Viewpoint: Strategic policy reforms

20 DEC,2020 | MEDC


 

India’s huge internal market remains its potentially strongest economic asset. Our huge consumption base is our biggest growth driver. It is heartening to know that the government is becoming more comfortable in loosening its purse strings to launch an increasingly larger fiscal stimulus, and that infrastructure development remains a cornerstone of its agenda. India’s strong macroeconomic fundamentals have attracted record FDI even during the pandemic period, and there is an urgent need to strengthen them to the extent possible through strategic policy reforms. Signs of revival are becoming increasingly visible across the board, but industry needs to be clearer about its expectations, so that policymakers can act accordingly to fulfil them to the extent possible. No stigma should be attached in resorting to policy flip-flops, if they are conducted in the national interest. Even though it is politically appealing MSP is not an economically efficient idea, and it may be time to reconsider the blanket exemption on agricultural income, because there are also many rich farmers throughout the country who can help their poorer brethren to avail of MSP support. Besides, the new farm laws will bring in private investment and empower farmers to experiment with new solutions for dealing with old problems. Protectionism is today a misnomer … in the long run, it does our economy more harm than good. For attracting global investment, we need to signal the openness of our economy to the world. The pandemic has badly dented India’s growth and employment generation prospects, and, unless concrete action is undertaken in the forthcoming Budget, it will continue to decline. Much of tomorrow’s growth momentum will come from the private sector and so it needs to be given all possible policy support. Efforts should be made to convert India into a global manufacturing hub, as we do have many innate competitive advantages, which need only a few policy tweaksbefore being released to the world. Given the size and inertia of pre-committed expenditure, there is limited room for fiscal manoeuvrability. Our best bet is to hope for a vibrant tax buoyancy based on solid economic growth. Thanks to RBI’s actions, there is ample liquidity in the system, but that is not directly correlated with economic growth. Some strategic intervention is also warranted in the financial services sector as many commercial banks have been periodically exposed to NPA cycles which have adversely impacted their balance-sheets. Economic revival is a marathon and not a sprint. Our economy is facing a crisis which is too good to waste. Policymakers should use this Act of God as an opportunity to push through politically difficult reforms. This is the time to bite the bullet.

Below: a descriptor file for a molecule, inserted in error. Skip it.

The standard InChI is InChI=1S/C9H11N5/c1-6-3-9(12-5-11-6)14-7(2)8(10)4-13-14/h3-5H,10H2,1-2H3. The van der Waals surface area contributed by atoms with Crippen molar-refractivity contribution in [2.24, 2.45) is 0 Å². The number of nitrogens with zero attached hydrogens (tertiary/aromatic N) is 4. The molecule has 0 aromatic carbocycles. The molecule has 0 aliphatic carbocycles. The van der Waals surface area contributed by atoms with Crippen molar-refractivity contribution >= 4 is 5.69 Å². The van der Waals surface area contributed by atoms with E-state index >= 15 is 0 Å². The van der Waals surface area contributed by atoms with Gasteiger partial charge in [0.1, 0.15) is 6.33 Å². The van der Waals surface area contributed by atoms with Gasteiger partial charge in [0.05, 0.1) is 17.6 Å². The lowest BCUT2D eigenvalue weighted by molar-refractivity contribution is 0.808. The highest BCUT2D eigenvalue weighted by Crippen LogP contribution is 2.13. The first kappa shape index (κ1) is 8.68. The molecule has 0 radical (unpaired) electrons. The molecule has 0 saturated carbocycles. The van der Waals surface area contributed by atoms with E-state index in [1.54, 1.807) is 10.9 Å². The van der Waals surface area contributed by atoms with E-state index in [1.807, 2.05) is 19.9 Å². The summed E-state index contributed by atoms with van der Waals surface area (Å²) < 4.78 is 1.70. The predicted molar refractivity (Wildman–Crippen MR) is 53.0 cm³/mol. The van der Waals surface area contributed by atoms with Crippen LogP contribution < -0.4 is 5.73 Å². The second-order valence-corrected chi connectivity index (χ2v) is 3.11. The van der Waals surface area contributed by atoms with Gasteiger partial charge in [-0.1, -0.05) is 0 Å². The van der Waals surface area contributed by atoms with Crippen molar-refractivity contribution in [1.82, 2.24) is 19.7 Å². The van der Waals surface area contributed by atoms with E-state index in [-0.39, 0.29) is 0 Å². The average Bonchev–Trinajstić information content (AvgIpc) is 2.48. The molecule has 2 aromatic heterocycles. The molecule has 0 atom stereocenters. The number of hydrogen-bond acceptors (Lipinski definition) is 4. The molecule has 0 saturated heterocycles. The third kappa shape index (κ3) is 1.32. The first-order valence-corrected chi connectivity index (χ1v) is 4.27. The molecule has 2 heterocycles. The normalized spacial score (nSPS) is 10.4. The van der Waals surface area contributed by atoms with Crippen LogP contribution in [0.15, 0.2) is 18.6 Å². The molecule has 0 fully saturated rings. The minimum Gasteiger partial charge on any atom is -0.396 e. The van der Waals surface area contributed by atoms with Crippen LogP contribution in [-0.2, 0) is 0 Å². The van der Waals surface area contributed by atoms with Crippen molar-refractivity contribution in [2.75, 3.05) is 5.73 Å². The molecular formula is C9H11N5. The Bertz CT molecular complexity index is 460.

*Photo Credit: Google

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